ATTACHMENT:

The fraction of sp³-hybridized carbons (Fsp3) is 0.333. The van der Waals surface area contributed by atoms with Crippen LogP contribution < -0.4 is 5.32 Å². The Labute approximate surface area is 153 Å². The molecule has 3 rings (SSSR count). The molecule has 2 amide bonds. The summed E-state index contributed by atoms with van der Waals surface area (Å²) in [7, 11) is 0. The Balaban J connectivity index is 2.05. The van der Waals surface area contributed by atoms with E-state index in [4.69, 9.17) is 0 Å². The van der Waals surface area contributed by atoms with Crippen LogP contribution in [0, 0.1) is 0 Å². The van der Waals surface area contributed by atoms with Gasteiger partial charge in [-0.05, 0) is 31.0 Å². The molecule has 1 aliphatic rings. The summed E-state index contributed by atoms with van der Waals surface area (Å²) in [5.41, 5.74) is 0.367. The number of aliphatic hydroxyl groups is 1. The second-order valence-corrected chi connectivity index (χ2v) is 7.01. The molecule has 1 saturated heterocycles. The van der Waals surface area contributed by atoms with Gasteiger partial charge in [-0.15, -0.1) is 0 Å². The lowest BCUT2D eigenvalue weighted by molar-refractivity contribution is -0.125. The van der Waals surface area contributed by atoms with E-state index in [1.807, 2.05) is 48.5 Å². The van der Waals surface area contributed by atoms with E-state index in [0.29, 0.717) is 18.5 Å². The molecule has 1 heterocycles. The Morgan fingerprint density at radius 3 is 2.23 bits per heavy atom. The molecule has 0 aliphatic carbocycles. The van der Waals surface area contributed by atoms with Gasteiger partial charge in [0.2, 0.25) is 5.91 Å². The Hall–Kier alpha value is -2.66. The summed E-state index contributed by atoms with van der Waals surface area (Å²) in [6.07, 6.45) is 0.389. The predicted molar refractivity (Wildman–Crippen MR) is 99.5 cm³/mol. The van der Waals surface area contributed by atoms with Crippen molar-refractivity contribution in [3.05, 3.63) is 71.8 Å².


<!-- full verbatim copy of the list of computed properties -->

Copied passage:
The fraction of sp³-hybridized carbons (Fsp3) is 0.333. The van der Waals surface area contributed by atoms with Crippen LogP contribution < -0.4 is 5.32 Å². The Labute approximate surface area is 153 Å². The molecule has 3 rings (SSSR count). The molecule has 2 amide bonds. The summed E-state index contributed by atoms with van der Waals surface area (Å²) in [7, 11) is 0. The Balaban J connectivity index is 2.05. The van der Waals surface area contributed by atoms with E-state index in [4.69, 9.17) is 0 Å². The van der Waals surface area contributed by atoms with Crippen LogP contribution in [0, 0.1) is 0 Å². The van der Waals surface area contributed by atoms with Gasteiger partial charge in [-0.05, 0) is 31.0 Å². The molecule has 1 aliphatic rings. The summed E-state index contributed by atoms with van der Waals surface area (Å²) in [5.41, 5.74) is 0.367. The number of aliphatic hydroxyl groups is 1. The second-order valence-corrected chi connectivity index (χ2v) is 7.01. The molecule has 1 saturated heterocycles. The van der Waals surface area contributed by atoms with Gasteiger partial charge in [-0.15, -0.1) is 0 Å². The lowest BCUT2D eigenvalue weighted by molar-refractivity contribution is -0.125. The van der Waals surface area contributed by atoms with E-state index in [1.807, 2.05) is 48.5 Å². The van der Waals surface area contributed by atoms with E-state index in [0.29, 0.717) is 18.5 Å². The molecule has 1 heterocycles. The Morgan fingerprint density at radius 3 is 2.23 bits per heavy atom. The molecule has 0 aliphatic carbocycles. The van der Waals surface area contributed by atoms with Gasteiger partial charge in [0.2, 0.25) is 5.91 Å². The Hall–Kier alpha value is -2.66. The summed E-state index contributed by atoms with van der Waals surface area (Å²) in [6.07, 6.45) is 0.389. The predicted molar refractivity (Wildman–Crippen MR) is 99.5 cm³/mol. The van der Waals surface area contributed by atoms with Crippen molar-refractivity contribution in [3.05, 3.63) is 71.8 Å².